The impish venture touched on a theme that Magid has returned to again and again, in increasingly ambitious ways. Her aim with most of her work is to humanize institutional power structures, subtly undermining them while adhering to the letter of their regulations: exploiting legal escape clauses and other red tape, and forging relationships with civil servants. She has ensconced herself in the Dutch secret service and been trained by a New York City cop. She once got members of a surveillance team from Liverpool’s police force to direct her through a public square with her eyes closed. In 2008, she told me, a Dutch government official warned her that she was considered a national-security threat. Though she cares deeply about how her work looks, she has less in common with other artists than with people whose jobs are not typically thought of as artistic: spies, investigative journalists, forensic experts.
Magid’s work can seem like a series of extended pranks, but when I suggested this to her she was aghast. “No!” she exclaimed. She laughed but seemed genuinely distressed. “I hate mean-spirited work,” she said. “It’s about the engagement. A prank doesn’t engage. A prank is: you throw something in and watch what happens. This is a commitment.” Still, people often ask Magid why anyone ever agrees to collaborate with her. She has said that she thinks it is “due to some combination of vanity, pride, and loneliness.”
Barragán had been ill for several years by the time he succumbed to Parkinson’s, at the age of eighty-six, on November 22, 1988. Even in his final illness, lying on a monastically narrow bed, he remained exquisitely attired, in a tweed jacket, a crisp white shirt, and an ascot. In his will, Barragán divided his architectural legacy between two people. He entrusted the task of choosing an appropriate architectural institution for his library to his friend the architect Ignacio Díaz Morales. To his business partner, Raul Ferrera, he bequeathed “all author rights and documents, movies, drawings, designs, sketches, mockups, and originals of work.”
Díaz Morales quickly fulfilled his duty, establishing a foundation that now manages Barragán’s house—the museum Casa Luis Barragán—and oversees his library, personal correspondence, and art collection. The fate of the professional archive was more tortuous. Ferrera was, as one person put it to me, “strange—you saw him and you felt uneasy.” As the Mexican newspaper La Jornadareported, he spent five years suing, among others, the Instituto Nacional de Bellas Artes, a Mexican television tycoon, and Francis Ford Coppola (over a delayed payment). Max Protetch, a New York City art dealer who specializes in architectural drawings, got wind of the archive and inquired about buying it. In April, 1993, Ferrera hanged himself across the street from Barragán’s house. “He thought he would inherit not just the studio but the prestige and the talent,” someone involved with the foundation told me. “Of course, we know it doesn’t turn out that way.”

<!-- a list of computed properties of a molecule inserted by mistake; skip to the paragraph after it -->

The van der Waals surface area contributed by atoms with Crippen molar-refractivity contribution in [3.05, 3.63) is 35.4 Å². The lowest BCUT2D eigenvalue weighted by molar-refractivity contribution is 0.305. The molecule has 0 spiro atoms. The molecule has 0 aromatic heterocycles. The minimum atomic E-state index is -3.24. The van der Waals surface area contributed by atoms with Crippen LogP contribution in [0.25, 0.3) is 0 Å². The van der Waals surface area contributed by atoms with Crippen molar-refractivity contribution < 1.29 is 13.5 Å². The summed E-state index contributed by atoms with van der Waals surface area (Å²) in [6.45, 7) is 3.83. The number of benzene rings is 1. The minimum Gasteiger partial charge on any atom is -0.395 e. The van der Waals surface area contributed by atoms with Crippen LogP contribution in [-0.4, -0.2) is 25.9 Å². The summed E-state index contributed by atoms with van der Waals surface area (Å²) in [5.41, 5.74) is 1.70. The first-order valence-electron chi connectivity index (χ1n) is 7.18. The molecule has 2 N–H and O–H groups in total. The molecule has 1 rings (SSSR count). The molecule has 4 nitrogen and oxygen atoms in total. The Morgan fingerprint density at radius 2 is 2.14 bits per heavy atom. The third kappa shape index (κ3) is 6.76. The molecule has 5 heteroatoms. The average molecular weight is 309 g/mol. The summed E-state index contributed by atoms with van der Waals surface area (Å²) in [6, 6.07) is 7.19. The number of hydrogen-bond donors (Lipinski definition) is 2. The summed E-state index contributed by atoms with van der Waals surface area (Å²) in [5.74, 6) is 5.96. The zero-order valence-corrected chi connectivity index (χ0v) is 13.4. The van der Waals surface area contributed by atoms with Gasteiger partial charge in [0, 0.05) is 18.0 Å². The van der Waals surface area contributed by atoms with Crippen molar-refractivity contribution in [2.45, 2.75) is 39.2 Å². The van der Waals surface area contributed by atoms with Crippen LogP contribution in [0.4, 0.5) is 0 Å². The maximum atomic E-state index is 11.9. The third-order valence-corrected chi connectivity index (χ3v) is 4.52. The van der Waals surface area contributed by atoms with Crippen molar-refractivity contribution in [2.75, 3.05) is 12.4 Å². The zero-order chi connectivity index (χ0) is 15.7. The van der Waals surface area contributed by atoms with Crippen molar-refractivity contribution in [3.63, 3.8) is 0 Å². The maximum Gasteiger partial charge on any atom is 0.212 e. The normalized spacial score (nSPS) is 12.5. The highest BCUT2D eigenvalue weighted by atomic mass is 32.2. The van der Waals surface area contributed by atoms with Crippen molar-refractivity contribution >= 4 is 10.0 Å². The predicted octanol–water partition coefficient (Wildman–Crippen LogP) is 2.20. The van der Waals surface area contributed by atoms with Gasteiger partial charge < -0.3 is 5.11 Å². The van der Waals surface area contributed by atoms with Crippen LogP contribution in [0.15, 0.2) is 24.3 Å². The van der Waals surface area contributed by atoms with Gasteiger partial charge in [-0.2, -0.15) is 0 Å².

The archive became the property of Ferrera’s widow, who tried to sell it to various Mexican institutions, but none of them were willing to pay her asking price of more than a million dollars, so she ended up consigning the archive to Protetch. Boxes of papers arrived at his gallery in SoHo. They were so heavy that the first night after they arrived Protetch panicked, fearing that his floor would give way. “I called everyone I could get hold of,” he told me. “We scattered them around the gallery until I could call in an engineer.”
At about the time that the archive arrived in New York, its eventual custodian arrived in Mexico. Federica Zanco, an Italian architectural historian in her early thirties, had become interested in Barragán’s work and wanted to visit his house. She arrived in Mexico City with her fifty-two-year-old Swiss boyfriend, Rolf Fehlbaum, the head of Vitra, a furniture company founded by his parents. (Modern design has always been central to the firm’s identity; it manufactures furniture by Charles and Ray Eames, Isamu Noguchi, and others, and its campus, near Basel, is dotted with buildings by star architects.)
Casa Barragán wasn’t yet open, but the head of the foundation, Juan Palomar, got several phone calls saying that two “very important people from Switzerland” were in town to see Barragán’s house. He invited them over and watched as they took in the house. “It was, as the French say, coup de foudre, instant love,” he told me. In late 1994, the couple flew to New York, eventually buying the archive for a reported three million dollars, and shipped it to the Vitra headquarters, where it has remained ever since.
The archive is said to contain thirteen and a half thousand drawings, seventy-five hundred photographic prints, eighty-two photographic panels, seventy-eight hundred slides, two hundred and ninety publications concerning Barragán’s work, fifty-four publications collected by Barragán, seven files of clippings, seven architectural models, several files of manuscripts, notes, lists, and correspondence, and also pieces of furniture and other objects. To administer the archive, Zanco founded a not-for-profit organization called the Barragan Foundation (sans accent). The foundation also acquired Barragán photographs taken by his official photographer, Armando Salas Portugal. The Barragan Foundation owns not only the physical materials in both archives but also, according to its Web site, the “complete rights to the name and œuvre of Luis Barragán, and to all photographs by Armando Salas Portugal related to the œuvre of Luis Barragán.”